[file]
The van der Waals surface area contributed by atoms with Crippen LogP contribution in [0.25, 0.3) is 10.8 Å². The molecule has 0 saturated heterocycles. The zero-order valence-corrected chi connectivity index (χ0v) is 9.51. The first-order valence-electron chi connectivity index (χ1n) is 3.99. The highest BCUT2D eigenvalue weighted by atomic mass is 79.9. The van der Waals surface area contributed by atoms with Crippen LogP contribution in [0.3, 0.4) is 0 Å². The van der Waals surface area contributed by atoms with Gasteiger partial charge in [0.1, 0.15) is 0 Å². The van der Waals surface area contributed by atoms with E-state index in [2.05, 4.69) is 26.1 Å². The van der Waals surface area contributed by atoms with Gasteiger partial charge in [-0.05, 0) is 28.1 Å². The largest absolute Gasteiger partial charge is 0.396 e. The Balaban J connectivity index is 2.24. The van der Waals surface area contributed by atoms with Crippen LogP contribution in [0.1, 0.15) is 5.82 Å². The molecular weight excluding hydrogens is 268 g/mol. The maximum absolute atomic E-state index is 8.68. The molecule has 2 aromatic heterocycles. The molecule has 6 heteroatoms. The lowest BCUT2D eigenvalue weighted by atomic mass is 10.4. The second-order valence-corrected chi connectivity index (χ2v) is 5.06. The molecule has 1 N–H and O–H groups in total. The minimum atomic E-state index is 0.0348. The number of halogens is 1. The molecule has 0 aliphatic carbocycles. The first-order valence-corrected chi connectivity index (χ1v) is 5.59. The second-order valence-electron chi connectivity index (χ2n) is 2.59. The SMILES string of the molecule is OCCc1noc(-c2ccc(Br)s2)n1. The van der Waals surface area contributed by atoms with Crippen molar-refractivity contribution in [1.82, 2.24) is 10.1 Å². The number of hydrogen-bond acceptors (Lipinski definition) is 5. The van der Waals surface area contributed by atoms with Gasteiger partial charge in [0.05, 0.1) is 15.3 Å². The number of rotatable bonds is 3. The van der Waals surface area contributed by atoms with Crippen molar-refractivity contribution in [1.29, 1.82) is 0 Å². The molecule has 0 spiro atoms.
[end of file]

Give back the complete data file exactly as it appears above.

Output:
The van der Waals surface area contributed by atoms with Crippen LogP contribution in [0.25, 0.3) is 10.8 Å². The molecule has 0 saturated heterocycles. The zero-order valence-corrected chi connectivity index (χ0v) is 9.51. The first-order valence-electron chi connectivity index (χ1n) is 3.99. The highest BCUT2D eigenvalue weighted by atomic mass is 79.9. The van der Waals surface area contributed by atoms with Crippen LogP contribution in [0.3, 0.4) is 0 Å². The van der Waals surface area contributed by atoms with Gasteiger partial charge in [0.1, 0.15) is 0 Å². The van der Waals surface area contributed by atoms with E-state index in [2.05, 4.69) is 26.1 Å². The van der Waals surface area contributed by atoms with Gasteiger partial charge in [-0.05, 0) is 28.1 Å². The largest absolute Gasteiger partial charge is 0.396 e. The Balaban J connectivity index is 2.24. The van der Waals surface area contributed by atoms with Crippen LogP contribution in [0.1, 0.15) is 5.82 Å². The molecular weight excluding hydrogens is 268 g/mol. The maximum absolute atomic E-state index is 8.68. The molecule has 2 aromatic heterocycles. The molecule has 6 heteroatoms. The lowest BCUT2D eigenvalue weighted by atomic mass is 10.4. The second-order valence-corrected chi connectivity index (χ2v) is 5.06. The molecule has 1 N–H and O–H groups in total. The minimum atomic E-state index is 0.0348. The number of halogens is 1. The molecule has 0 aliphatic carbocycles. The first-order valence-corrected chi connectivity index (χ1v) is 5.59. The second-order valence-electron chi connectivity index (χ2n) is 2.59. The SMILES string of the molecule is OCCc1noc(-c2ccc(Br)s2)n1. The van der Waals surface area contributed by atoms with Crippen molar-refractivity contribution in [1.82, 2.24) is 10.1 Å². The number of hydrogen-bond acceptors (Lipinski definition) is 5. The van der Waals surface area contributed by atoms with Gasteiger partial charge in [0.05, 0.1) is 15.3 Å². The number of rotatable bonds is 3. The van der Waals surface area contributed by atoms with Crippen molar-refractivity contribution in [1.29, 1.82) is 0 Å². The molecule has 0 spiro atoms.